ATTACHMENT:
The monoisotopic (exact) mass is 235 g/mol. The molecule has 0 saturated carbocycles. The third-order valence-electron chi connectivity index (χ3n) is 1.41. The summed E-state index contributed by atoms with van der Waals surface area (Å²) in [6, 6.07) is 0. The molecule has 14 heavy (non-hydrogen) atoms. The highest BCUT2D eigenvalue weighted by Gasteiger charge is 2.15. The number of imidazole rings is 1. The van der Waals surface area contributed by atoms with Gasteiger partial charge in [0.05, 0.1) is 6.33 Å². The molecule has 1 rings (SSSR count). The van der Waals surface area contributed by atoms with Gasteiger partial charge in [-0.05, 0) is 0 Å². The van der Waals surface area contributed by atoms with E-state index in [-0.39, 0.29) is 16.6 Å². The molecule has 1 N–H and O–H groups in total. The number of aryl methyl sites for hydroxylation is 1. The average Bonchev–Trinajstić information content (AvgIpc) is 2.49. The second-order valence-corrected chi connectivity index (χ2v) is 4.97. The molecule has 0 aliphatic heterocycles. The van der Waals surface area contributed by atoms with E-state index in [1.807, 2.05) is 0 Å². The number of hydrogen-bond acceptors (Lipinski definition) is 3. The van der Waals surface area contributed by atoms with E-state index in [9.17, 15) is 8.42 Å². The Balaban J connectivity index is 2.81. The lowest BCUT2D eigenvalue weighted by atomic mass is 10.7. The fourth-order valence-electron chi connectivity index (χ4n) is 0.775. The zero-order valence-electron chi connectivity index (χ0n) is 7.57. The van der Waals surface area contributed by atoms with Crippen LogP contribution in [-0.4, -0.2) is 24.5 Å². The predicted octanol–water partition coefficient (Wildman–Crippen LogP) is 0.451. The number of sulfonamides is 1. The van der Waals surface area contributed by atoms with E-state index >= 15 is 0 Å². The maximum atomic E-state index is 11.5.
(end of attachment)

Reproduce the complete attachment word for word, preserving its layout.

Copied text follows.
The monoisotopic (exact) mass is 235 g/mol. The molecule has 0 saturated carbocycles. The third-order valence-electron chi connectivity index (χ3n) is 1.41. The summed E-state index contributed by atoms with van der Waals surface area (Å²) in [6, 6.07) is 0. The molecule has 14 heavy (non-hydrogen) atoms. The highest BCUT2D eigenvalue weighted by Gasteiger charge is 2.15. The number of imidazole rings is 1. The van der Waals surface area contributed by atoms with Gasteiger partial charge in [0.05, 0.1) is 6.33 Å². The molecule has 1 rings (SSSR count). The van der Waals surface area contributed by atoms with Gasteiger partial charge in [-0.05, 0) is 0 Å². The van der Waals surface area contributed by atoms with E-state index in [-0.39, 0.29) is 16.6 Å². The molecule has 1 N–H and O–H groups in total. The number of aryl methyl sites for hydroxylation is 1. The average Bonchev–Trinajstić information content (AvgIpc) is 2.49. The second-order valence-corrected chi connectivity index (χ2v) is 4.97. The molecule has 0 aliphatic heterocycles. The van der Waals surface area contributed by atoms with E-state index in [1.807, 2.05) is 0 Å². The number of hydrogen-bond acceptors (Lipinski definition) is 3. The van der Waals surface area contributed by atoms with E-state index in [9.17, 15) is 8.42 Å². The Balaban J connectivity index is 2.81. The lowest BCUT2D eigenvalue weighted by atomic mass is 10.7. The fourth-order valence-electron chi connectivity index (χ4n) is 0.775. The zero-order valence-electron chi connectivity index (χ0n) is 7.57. The van der Waals surface area contributed by atoms with Crippen LogP contribution in [-0.4, -0.2) is 24.5 Å². The predicted octanol–water partition coefficient (Wildman–Crippen LogP) is 0.451. The number of sulfonamides is 1. The van der Waals surface area contributed by atoms with E-state index >= 15 is 0 Å². The maximum atomic E-state index is 11.5.